7 New Year Resolutions for the family

Have you made New Year’s resolutions for the year ahead? Here are some you might consider making.
  1. Use less plastic in the year ahead. The internet has plenty of tips on how to easily achieve this.
  2. Watch buds burst.  Gather some twig clippings or pick up some budding branches on a winter’s walk and put them in water when you get home. The buds will burst open after a few days in your warm kitchen. After the long cold winter they serve as a powerful symbol of change and renewal. The joys of spring are in this way shared with children; the scaly coverings of the buds begin to split in front of their eyes at the kitchen table, revealing folded, fuzzy leaves. Slowly the leaves will grow in size. What species of tree or shrub did you bring inside?New Year resolution
  3. Go wild food foraging. This is a skill for life and one that we’ve mostly lost. You’ll start appreciating plants that you previously considered mere weeds. Edible wild plants haven’t been intensively grown and shipped or flown to us from the other side of the world. They’re therefore not only nutritious, but represent the most sustainable food we can get into our bellies. It’s easy if you know what to look for and where to find it. So either arm yourself with a good book like Wild Food: A Complete Guide for Foragers by Roger Phillips, or take one of the many introductory courses that are run all over the country to get yourself started.

    New Year Resolution for Families
    Wild Food: A Complete Guide for Foragers
  4. Enjoy the Dawn Chorus. Every May groups of people rise ridiculously early, dress warmly, pack some coffee, tea or hot chocolate, and head to a local woodland to witness the dawn chorus. It starts off with just one bird, but soon hundreds are singing their hearts out. Your local Birdwatch Ireland branch will no doubt be organising such an early-morning outing this year.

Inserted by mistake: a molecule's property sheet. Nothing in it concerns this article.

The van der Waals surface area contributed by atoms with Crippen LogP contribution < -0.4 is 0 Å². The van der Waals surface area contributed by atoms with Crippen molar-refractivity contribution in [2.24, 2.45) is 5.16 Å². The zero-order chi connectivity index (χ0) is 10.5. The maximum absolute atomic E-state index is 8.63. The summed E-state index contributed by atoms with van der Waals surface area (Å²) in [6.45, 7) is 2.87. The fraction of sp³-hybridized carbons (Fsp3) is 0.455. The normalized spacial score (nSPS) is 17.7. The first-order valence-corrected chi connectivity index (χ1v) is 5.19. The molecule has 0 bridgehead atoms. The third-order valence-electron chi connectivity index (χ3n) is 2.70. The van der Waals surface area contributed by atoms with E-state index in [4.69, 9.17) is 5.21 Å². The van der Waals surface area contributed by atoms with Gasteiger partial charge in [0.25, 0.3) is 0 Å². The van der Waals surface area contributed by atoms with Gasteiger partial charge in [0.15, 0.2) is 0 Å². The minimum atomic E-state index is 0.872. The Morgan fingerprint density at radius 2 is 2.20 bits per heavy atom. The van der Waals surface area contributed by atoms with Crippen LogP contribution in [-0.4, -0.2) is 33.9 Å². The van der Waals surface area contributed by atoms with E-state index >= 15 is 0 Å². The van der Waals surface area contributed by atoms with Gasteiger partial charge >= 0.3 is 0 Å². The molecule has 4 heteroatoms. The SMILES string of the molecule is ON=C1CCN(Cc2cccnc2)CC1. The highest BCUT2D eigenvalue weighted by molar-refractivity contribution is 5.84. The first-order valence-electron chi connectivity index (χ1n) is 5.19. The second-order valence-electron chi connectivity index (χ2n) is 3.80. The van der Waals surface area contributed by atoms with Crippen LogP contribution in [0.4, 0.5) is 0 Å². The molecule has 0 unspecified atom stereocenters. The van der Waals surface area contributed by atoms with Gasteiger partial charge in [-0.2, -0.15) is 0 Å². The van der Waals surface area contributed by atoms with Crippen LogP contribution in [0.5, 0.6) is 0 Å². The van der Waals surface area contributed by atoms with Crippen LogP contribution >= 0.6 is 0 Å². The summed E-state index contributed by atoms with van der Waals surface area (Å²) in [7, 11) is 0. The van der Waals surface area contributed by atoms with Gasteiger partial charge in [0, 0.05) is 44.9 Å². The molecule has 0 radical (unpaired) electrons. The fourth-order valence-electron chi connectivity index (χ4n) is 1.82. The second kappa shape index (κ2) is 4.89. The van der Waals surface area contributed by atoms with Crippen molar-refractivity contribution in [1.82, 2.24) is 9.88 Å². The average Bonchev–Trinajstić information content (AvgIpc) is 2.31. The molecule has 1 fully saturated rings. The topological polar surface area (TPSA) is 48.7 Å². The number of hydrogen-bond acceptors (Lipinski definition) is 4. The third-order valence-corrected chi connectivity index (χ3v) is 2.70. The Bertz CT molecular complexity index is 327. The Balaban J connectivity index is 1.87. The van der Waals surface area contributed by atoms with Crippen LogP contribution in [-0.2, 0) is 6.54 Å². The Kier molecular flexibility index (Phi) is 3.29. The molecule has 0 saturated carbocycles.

1 Hour Dawn Chorus Bird Song. County Laois, Ireland.
  5. Depending on how much room you have, plant a native tree or sow some seeds. Consider it your legacy.
  6. Go for walks on the wild side. Children need to be outside if they are to grow up to cherish and protect the natural world. This year take the kids to nature reserves and places where communities have succeeded in protecting threatened habitats for the future. The people that work to protect these places, often promote their sites for educational purposes. One of my favourite of such places is Abbeyleix Bog in County Laois. Its story is worth telling the kids: this beautiful area was going to be destroyed, but a community fought to protect it.

    New Year Resolution nature reserve
    Abbeyleix Bog, Co. Laois
  7. Visit the National Botanic Gardens. It’s lovely to stroll through this oasis of calm in the city. If the weather turns against you, you can always shelter in the warmth of the beautiful Victorian glasshouses. If you’re taking kids along, bring magnifying glasses. They can use these while they’re wandering through the wonderful array of flowers on display there, particularly the orchids. Through a magnifying glass all component parts of a flower become a kaleidoscope of otherwordly beauty. It is utterly absorbing.

    New Year Resolution National Botanic Gardens
    National Botanic Gardens. Glasnevin, Dublin

Food for Bees

Bees in decline

When I started on my beekeeping journey I naively thought that all was well in bee-land. Not so of course. Bees, whether they are honeybee colonies managed by the beekeeper, or species of wild bees such as bumblebees and solitary bees, are on the decline. Around the globe disease and habitat loss are sadly threatening bee populations to the brink of extinction. In Ireland 30% of our bees are threatened with oblivion. Two bee species have already gone the way of the dodo in Ireland.

We depend on bees. They help pollinate wild plants and some of our favourite food crops. It is humbling that something as small as a bee can have such a powerful impact on our landscape and food security.

So bees look after our food supply via pollination, but the problem is that we don’t respect their food sources. The flowers that provide them with their nourishment grow in places controlled by us. Lawns, sport fields, road verges, woodlands, agricultural land, hedgerows, you name it. Where there’s a flowering plant, chances are, there’s an insect busily getting a meal.

Managing landscapes

It’s important to point out that their food sources are not usually removed by malice or greed, but by ignorance. People very often don’t realise until someone points it out to them, that their actions are leaving bees to starve. In Ireland the very excellent National Biodiversity Data Centre last year rolled out the All-Ireland Pollinator Plan. They’re spreading the word to land owners and community groups, showing them how, with simple tweaks, (that often save money in the long and short-term), flowers are left in the landscape for our pollinators to feed on.